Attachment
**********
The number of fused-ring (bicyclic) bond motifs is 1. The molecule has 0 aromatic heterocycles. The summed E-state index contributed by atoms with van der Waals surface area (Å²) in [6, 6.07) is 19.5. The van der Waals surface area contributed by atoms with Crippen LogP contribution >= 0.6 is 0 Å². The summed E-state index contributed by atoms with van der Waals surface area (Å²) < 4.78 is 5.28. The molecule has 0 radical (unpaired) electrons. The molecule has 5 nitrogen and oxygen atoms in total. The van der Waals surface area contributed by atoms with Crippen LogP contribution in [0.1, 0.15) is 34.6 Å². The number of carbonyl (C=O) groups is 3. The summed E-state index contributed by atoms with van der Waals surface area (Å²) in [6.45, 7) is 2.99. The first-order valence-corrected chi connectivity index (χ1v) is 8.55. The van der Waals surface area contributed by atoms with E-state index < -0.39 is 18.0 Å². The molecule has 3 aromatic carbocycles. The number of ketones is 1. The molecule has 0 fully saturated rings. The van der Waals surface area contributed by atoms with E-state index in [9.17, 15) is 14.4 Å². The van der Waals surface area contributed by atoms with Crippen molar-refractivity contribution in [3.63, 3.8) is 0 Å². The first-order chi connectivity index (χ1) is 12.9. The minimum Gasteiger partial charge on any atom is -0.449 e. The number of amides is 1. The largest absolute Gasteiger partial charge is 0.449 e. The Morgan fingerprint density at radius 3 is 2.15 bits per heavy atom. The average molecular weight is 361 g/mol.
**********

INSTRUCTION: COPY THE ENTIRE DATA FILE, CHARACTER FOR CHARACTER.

The number of fused-ring (bicyclic) bond motifs is 1. The molecule has 0 aromatic heterocycles. The summed E-state index contributed by atoms with van der Waals surface area (Å²) in [6, 6.07) is 19.5. The van der Waals surface area contributed by atoms with Crippen LogP contribution >= 0.6 is 0 Å². The summed E-state index contributed by atoms with van der Waals surface area (Å²) < 4.78 is 5.28. The molecule has 0 radical (unpaired) electrons. The molecule has 5 nitrogen and oxygen atoms in total. The van der Waals surface area contributed by atoms with Crippen LogP contribution in [0.1, 0.15) is 34.6 Å². The number of carbonyl (C=O) groups is 3. The summed E-state index contributed by atoms with van der Waals surface area (Å²) in [6.45, 7) is 2.99. The first-order valence-corrected chi connectivity index (χ1v) is 8.55. The van der Waals surface area contributed by atoms with E-state index < -0.39 is 18.0 Å². The molecule has 3 aromatic carbocycles. The number of ketones is 1. The molecule has 0 fully saturated rings. The van der Waals surface area contributed by atoms with E-state index in [9.17, 15) is 14.4 Å². The van der Waals surface area contributed by atoms with Crippen molar-refractivity contribution in [3.63, 3.8) is 0 Å². The first-order chi connectivity index (χ1) is 12.9. The minimum Gasteiger partial charge on any atom is -0.449 e. The number of amides is 1. The largest absolute Gasteiger partial charge is 0.449 e. The Morgan fingerprint density at radius 3 is 2.15 bits per heavy atom. The average molecular weight is 361 g/mol.